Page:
5

I would like to know how to forge this sentence so that it can convey what I want to express with it.

The teenager couldn't help asking him.

"Where did you meet this Frank?" Asked the teenager.

Is it good to use the verb "ask" twice like this in the example above?

  • 4
    How about simply: The teenager couldn't help asking him, "Where did you meet this Frank?" – Jojodmo Jan 25 '17 at 4:14
  • Note that "Asked" should be "asked", as it is in the middle of a sentence and not at the start (and not a proper noun, the pronoun I, etc.). – deltab Jan 25 '17 at 16:57
4

Maybe you could say it like this:

The teenager couldn't help asking him.

"Where did you meet this Frank?" Inquired his young customer curiously.

Repeating words it's not good and you should avoid it as much as possible. But it depends, if you're writing something informal don't be too concerned. If it's formal, or a story, you should try to put different words. A dictionary of synonyms could help a lot.

  • 3
    I'd be careful of synonyms though. It is better to find another way to express your idea. Not saying your example is bad, though. Link:Writer's Digest – WRX Jan 24 '17 at 16:18
  • 7
    This is very unnatural. A native speaker wouldn't speak like that. – Rob K Jan 24 '17 at 20:30
  • The phrase sounds unnatural if spoken; however, OP may be writing. – Speerian Jan 25 '17 at 14:21
33

I think this version works fine:

The teenager couldn't help asking him, "Where did you meet this Frank?"

There's no need to add something like he asked at the end of the sentence, because the text before the quote makes it clear who is talking.

  • 6
    I find this answer far better and more natural sounding than the accepted answer. This looks like something I would read in a book, while the other answer sounds excessive and a little weird. – ell Jan 24 '17 at 22:48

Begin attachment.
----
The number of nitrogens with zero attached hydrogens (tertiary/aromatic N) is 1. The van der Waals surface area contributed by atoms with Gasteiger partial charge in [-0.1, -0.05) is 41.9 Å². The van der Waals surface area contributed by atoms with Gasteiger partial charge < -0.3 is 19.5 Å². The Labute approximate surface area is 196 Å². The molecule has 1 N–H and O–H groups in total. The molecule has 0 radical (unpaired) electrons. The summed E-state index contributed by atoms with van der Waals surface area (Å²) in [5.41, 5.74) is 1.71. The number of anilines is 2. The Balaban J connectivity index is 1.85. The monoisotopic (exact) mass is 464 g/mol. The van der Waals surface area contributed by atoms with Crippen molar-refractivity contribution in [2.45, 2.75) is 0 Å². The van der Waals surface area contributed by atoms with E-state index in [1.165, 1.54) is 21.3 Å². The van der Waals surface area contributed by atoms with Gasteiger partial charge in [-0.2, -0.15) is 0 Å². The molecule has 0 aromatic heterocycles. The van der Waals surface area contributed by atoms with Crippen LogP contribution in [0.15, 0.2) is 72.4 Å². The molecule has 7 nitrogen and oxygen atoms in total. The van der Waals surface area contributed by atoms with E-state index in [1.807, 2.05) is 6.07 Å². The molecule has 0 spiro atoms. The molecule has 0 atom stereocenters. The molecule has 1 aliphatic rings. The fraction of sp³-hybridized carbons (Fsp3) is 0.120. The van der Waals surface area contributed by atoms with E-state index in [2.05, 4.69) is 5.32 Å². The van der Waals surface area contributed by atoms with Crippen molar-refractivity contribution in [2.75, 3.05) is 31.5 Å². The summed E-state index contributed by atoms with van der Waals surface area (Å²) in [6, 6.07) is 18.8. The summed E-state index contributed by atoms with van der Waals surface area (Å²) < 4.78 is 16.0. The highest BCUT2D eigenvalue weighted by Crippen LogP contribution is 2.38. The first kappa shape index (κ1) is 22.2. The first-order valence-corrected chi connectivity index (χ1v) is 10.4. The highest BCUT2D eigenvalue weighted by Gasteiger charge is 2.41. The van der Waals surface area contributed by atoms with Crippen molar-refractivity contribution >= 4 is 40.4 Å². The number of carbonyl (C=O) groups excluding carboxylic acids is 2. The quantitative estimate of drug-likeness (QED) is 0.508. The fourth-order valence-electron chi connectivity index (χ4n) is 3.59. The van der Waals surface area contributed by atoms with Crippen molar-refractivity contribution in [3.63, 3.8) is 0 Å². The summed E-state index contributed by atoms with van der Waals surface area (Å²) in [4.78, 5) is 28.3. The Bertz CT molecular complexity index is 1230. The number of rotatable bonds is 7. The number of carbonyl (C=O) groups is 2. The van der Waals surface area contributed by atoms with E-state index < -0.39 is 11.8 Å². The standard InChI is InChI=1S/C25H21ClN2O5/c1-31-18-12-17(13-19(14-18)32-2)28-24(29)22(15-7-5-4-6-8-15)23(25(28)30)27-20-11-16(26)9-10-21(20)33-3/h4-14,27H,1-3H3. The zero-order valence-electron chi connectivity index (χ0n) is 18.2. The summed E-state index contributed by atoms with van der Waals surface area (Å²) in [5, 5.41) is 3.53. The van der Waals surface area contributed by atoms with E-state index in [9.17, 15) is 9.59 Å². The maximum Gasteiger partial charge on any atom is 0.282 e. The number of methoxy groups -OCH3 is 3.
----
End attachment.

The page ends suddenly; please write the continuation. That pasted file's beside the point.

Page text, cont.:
5

The teenager couldn't help asking him.

"Where did you meet this Frank?" Asked his young customer curiously.

I would say yes, but would write it like this:

The curious teenager could not help asking the store manager, "Where did you meet Frank?"

You could add more to make certain that the reader knows the young person is a customer, but it is too much in one sentence.

You could add something like:

The manager smiled at his young customer and answered, "I met him at your football game, the same day I met you."

If by "this" you are trying to convey that you are suspicious of Frank, then again you need to put that in context.

The curious teenager could not help asking the store manager, "Where did you meet Frank? He's strange."

  • The curious teenager could not help asking the store manager. "Where did you meet Frank? He's strange." Should I write the part between the apostrophes in a new line? – Ryepower Jan 24 '17 at 16:06
  • @Ryepower Ours will not be the only answers. There are people here who truly understand the grammar and can explain it to you far better than I did. You can always remove your acceptance of an answer and accept it later, once more people have had the opportunity to help. You can even accept the answer you already chose. It just works better to let others answer first. – WRX Jan 24 '17 at 16:09
  • @Ryepower The dialogue can be on the same line if the line concerns the dialogue. The only time dialogue goes to the next line is when the speaker is talking in paragraphs or there is a new speaker. That is a good question, btw. Ask it as a separate one. You will get better explanations from people who understand grammar. – WRX Jan 24 '17 at 16:16
2

The way you have written it is very stilted and unnatural. It should be

The teenager couldn't help asking him "Where did you meet this Frank?"

Alternately, you could phrase it as

"Where did you meet this Frank?" the teenager couldn't help but ask.

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